Before he entered medical school in 2010, Alex Dew learned all about work/life balance. In 2009 Dew enrolled in SCS’s Master of Science in Clinical Research and Regulatory Administration (now Regulatory Compliance) program, taking as many as three courses a term — while working full time as a program manager in the National Cancer Chemoprevention Group at Northwestern, serving as an officer in the U.S. Army Reserve, and cherishing time with his young daughter. “That experience helped me adjust my study schedule for medical school,” says Dew, who earned a bachelor’s degree in biology and history from the University of Iowa. Of course, Dew learned about much more than time management skills in the clinical research program.
“The understanding I gained of how clinical research works has given me a leg up over my classmates in medical school,” says Dew, “and it will give me a major advantage when I enter my medical residency.” Dew, who will begin his residency in the U.S. Army in 2014, notes that “the Army does a tremendous amount of research that has led to medical breakthroughs in areas like surgery, trauma and epidemiology.”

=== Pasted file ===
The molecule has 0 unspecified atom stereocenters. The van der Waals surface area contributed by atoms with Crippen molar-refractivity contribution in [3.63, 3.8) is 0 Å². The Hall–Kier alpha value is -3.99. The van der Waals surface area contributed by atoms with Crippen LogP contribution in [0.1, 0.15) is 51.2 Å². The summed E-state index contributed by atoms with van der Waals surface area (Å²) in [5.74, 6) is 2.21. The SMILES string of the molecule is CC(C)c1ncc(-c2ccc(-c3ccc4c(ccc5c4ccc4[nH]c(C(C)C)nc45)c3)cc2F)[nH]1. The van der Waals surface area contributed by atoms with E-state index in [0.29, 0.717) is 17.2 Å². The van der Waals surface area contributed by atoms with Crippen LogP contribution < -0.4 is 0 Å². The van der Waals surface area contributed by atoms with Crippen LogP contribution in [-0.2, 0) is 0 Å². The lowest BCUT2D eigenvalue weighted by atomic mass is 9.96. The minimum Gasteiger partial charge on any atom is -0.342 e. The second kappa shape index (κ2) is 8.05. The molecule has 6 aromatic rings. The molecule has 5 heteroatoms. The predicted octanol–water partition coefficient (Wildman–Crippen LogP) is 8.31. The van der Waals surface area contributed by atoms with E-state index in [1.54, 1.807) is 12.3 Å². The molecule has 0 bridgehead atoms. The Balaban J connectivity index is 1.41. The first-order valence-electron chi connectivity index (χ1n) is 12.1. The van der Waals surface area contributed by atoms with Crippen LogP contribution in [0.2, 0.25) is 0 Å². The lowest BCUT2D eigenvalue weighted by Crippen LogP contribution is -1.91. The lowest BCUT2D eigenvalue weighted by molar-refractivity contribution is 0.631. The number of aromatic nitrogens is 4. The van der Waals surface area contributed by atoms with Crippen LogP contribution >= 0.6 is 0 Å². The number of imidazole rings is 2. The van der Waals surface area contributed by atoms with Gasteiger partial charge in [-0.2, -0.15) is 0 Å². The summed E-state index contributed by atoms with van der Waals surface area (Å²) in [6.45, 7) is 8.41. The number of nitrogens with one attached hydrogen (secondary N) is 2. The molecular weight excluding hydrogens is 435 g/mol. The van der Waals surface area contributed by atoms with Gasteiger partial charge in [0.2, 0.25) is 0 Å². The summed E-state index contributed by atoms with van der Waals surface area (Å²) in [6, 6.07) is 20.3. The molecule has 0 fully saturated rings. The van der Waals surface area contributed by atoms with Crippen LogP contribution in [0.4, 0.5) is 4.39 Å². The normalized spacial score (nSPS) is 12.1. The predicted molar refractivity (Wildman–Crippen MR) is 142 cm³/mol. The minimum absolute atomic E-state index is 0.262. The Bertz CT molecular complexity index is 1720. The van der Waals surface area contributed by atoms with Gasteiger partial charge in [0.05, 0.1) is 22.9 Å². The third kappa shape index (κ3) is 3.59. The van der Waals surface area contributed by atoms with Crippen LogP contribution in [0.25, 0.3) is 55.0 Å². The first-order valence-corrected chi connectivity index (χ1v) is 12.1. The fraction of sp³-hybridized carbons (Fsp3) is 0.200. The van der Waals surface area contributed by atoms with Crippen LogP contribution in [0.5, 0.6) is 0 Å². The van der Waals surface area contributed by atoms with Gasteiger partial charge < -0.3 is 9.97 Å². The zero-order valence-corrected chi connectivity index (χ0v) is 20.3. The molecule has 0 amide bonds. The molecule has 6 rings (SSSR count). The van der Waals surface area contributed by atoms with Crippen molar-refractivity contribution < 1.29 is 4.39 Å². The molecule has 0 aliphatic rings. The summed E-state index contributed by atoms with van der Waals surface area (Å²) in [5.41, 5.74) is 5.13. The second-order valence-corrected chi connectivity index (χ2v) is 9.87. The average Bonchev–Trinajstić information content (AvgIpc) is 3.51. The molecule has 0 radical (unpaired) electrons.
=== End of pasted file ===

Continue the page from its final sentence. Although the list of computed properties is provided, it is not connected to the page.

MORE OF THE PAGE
Northwestern’s clinical research program was a natural fit for Dew. “It gave me the freedom to select classes that would best prepare me to be a physician-researcher,” he says. Dew’s courses explored topics such as research design, methodology theories, drug development and regulatory practices. “The emphasis on regulatory compliance is a strong point,” says Dew. “Regulation only tends to become more complicated, and future leaders in clinical research will be in charge of complex regulation.” Dew’s capstone project, a study of ways to recruit more minorities to clinical trials, concluded that one of the most cost effective methods is to place ads on public transportation. That study, with Dew as principal author, was published in the journal Clinical Trials — giving this medical student one more distinction.